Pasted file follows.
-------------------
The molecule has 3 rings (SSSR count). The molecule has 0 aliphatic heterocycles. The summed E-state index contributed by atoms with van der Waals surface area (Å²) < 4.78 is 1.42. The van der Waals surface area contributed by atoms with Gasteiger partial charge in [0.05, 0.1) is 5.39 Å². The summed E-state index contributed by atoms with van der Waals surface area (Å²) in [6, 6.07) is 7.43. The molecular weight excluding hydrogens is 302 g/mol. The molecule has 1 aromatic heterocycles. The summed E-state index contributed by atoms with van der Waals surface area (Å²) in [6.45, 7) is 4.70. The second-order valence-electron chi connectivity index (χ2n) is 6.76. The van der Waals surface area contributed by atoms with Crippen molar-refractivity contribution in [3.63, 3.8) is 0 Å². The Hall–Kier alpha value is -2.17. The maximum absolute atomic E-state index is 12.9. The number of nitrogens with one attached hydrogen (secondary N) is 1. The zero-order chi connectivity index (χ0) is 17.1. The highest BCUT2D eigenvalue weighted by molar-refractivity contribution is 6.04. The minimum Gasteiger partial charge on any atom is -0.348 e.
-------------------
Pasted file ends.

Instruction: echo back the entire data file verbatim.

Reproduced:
The molecule has 3 rings (SSSR count). The molecule has 0 aliphatic heterocycles. The summed E-state index contributed by atoms with van der Waals surface area (Å²) < 4.78 is 1.42. The van der Waals surface area contributed by atoms with Gasteiger partial charge in [0.05, 0.1) is 5.39 Å². The summed E-state index contributed by atoms with van der Waals surface area (Å²) in [6, 6.07) is 7.43. The molecular weight excluding hydrogens is 302 g/mol. The molecule has 1 aromatic heterocycles. The summed E-state index contributed by atoms with van der Waals surface area (Å²) in [6.45, 7) is 4.70. The second-order valence-electron chi connectivity index (χ2n) is 6.76. The van der Waals surface area contributed by atoms with Crippen molar-refractivity contribution in [3.63, 3.8) is 0 Å². The Hall–Kier alpha value is -2.17. The maximum absolute atomic E-state index is 12.9. The number of nitrogens with one attached hydrogen (secondary N) is 1. The zero-order chi connectivity index (χ0) is 17.1. The highest BCUT2D eigenvalue weighted by molar-refractivity contribution is 6.04. The minimum Gasteiger partial charge on any atom is -0.348 e.